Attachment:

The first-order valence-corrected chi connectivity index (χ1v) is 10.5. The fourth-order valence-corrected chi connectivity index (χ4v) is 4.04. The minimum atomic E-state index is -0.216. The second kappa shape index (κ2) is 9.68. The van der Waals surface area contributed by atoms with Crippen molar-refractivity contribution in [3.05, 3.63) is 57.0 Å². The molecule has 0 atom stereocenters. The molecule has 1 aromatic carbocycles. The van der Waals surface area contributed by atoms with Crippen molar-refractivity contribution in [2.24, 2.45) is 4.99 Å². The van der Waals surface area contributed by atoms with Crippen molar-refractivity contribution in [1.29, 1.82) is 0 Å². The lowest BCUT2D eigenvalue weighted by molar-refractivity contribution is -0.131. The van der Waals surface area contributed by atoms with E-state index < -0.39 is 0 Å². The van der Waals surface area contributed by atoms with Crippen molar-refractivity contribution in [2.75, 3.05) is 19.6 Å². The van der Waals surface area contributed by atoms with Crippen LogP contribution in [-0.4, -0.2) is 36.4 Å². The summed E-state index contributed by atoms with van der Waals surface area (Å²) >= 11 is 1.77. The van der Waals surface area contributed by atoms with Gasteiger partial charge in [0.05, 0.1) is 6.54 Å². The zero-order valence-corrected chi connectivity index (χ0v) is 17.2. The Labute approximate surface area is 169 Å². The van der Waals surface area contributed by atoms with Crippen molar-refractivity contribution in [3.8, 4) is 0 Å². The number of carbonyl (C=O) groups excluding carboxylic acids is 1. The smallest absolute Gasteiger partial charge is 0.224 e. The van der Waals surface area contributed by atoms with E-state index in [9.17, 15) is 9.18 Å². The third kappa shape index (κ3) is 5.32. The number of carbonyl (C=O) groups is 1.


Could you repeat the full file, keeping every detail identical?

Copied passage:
The first-order valence-corrected chi connectivity index (χ1v) is 10.5. The fourth-order valence-corrected chi connectivity index (χ4v) is 4.04. The minimum atomic E-state index is -0.216. The second kappa shape index (κ2) is 9.68. The van der Waals surface area contributed by atoms with Crippen molar-refractivity contribution in [3.05, 3.63) is 57.0 Å². The molecule has 0 atom stereocenters. The molecule has 1 aromatic carbocycles. The van der Waals surface area contributed by atoms with Crippen molar-refractivity contribution in [2.24, 2.45) is 4.99 Å². The van der Waals surface area contributed by atoms with Crippen molar-refractivity contribution in [1.29, 1.82) is 0 Å². The lowest BCUT2D eigenvalue weighted by molar-refractivity contribution is -0.131. The van der Waals surface area contributed by atoms with E-state index < -0.39 is 0 Å². The van der Waals surface area contributed by atoms with Crippen molar-refractivity contribution in [2.75, 3.05) is 19.6 Å². The van der Waals surface area contributed by atoms with Crippen LogP contribution in [-0.4, -0.2) is 36.4 Å². The summed E-state index contributed by atoms with van der Waals surface area (Å²) >= 11 is 1.77. The van der Waals surface area contributed by atoms with Gasteiger partial charge in [0.05, 0.1) is 6.54 Å². The zero-order valence-corrected chi connectivity index (χ0v) is 17.2. The Labute approximate surface area is 169 Å². The van der Waals surface area contributed by atoms with Crippen molar-refractivity contribution in [3.8, 4) is 0 Å². The number of carbonyl (C=O) groups excluding carboxylic acids is 1. The smallest absolute Gasteiger partial charge is 0.224 e. The van der Waals surface area contributed by atoms with E-state index in [9.17, 15) is 9.18 Å². The third kappa shape index (κ3) is 5.32. The number of carbonyl (C=O) groups is 1.